Suey Park -- the hashtag activist responsible for #CancelColbert campaign -- reflects on Internet fame and infamy one year later

Suey Park said that because of the backlash, "some days, I don't tweet at all"


Scott Eric Kaufman
May 22, 2015 6:24PM (UTC)

The New Republic's Elizabeth Stoker Bruenig recently interviewed Suey Park, the hashtag activist the Internet can't seem to forgive starting the #CancelColbert campaign in 2014.

For those who don't recall, the controversy started when a Colbert Report staffer used the show's account to tweet the following:

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The tweet was in reference to a segment on "The Colbert Report" in which Colbert had mocked Washington Redskins owner Dan Snyder for founding "The Washington Redskins Original American Foundation." As Colbert noted in his commentary on the scandal, the problem with the tweet sent out by the show is that it didn't include a link to that clip, which is why I he didn't begrudge Park for replying thus:

[embedtweet id="449334025002688513"]

The Internet, however, was not nearly so forgiving as the former Comedy Central host. She was regularly defamed on reddit, stalked on 4chan and its sister sites, and someone even started a Change.org petition to revoke her credentials as a representative of the Asian American community. Park changed her appearance, switched to using burner phones, and even fled Chicago to stay with friends in New York City.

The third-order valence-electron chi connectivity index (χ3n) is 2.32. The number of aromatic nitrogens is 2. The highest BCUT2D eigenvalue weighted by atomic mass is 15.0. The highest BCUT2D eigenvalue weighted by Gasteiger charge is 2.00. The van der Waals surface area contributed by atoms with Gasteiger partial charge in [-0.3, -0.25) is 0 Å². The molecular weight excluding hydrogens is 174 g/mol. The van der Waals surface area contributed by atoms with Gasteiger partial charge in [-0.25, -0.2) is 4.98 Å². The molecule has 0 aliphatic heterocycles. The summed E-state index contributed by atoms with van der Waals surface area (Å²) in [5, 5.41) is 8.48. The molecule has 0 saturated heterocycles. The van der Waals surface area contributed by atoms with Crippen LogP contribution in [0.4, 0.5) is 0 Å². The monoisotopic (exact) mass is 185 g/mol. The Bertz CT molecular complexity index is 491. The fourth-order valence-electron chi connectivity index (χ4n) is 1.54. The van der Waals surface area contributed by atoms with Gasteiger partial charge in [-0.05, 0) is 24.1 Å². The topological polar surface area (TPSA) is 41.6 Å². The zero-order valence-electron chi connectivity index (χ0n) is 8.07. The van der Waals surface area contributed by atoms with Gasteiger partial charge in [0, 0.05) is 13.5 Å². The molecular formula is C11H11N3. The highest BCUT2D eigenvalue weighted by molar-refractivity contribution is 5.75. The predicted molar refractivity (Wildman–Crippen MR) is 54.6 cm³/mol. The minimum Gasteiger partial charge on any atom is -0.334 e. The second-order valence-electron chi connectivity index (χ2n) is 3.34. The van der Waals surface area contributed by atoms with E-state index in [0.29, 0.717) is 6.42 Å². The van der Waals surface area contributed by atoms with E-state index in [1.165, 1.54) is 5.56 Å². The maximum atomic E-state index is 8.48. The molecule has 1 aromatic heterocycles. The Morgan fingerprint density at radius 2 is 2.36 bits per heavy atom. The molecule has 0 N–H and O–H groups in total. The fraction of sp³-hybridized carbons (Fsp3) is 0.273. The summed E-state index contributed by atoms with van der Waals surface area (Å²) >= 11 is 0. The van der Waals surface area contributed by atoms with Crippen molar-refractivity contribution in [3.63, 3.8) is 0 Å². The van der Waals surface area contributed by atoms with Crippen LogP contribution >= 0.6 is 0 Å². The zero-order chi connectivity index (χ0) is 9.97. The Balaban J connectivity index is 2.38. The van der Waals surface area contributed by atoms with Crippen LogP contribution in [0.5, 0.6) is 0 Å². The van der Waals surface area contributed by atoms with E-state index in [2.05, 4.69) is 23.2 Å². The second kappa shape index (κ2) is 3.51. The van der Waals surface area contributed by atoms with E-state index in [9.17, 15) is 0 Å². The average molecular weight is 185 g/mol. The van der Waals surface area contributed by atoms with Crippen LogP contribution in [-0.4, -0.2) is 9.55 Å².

What did she learn from her horrifying ordeal? She told Bruenig, first and foremost, to be less confrontational on Twitter -- when she's on it at all. "I definitely tweet less now," she said. "Back then, I tweeted, retweeted things hundreds of times a day. Now, maybe fifteen, twenty. Some days, I don’t tweet at all."

She added that while faith had always played a role both in her life and her activism -- the year before the #CancelColbert fiasco, she had co-founded Killjoy Prophts, a group that seeks to meld evangelical Christianity and social justice initiatives -- it now informs both more than ever.

Park was adamant, however, that despite all the awfulness that followed in the wake of her infamous hashtag campaign, she wouldn't want it scrubbed from the Internet. "I don't want want to lose all my digital history," she said.

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Scott Eric Kaufman

Scott Eric Kaufman is an assistant editor at Salon. He taught at a university, but then thought better of it. Follow him at @scottekaufman or email him at skaufman@salon.com.

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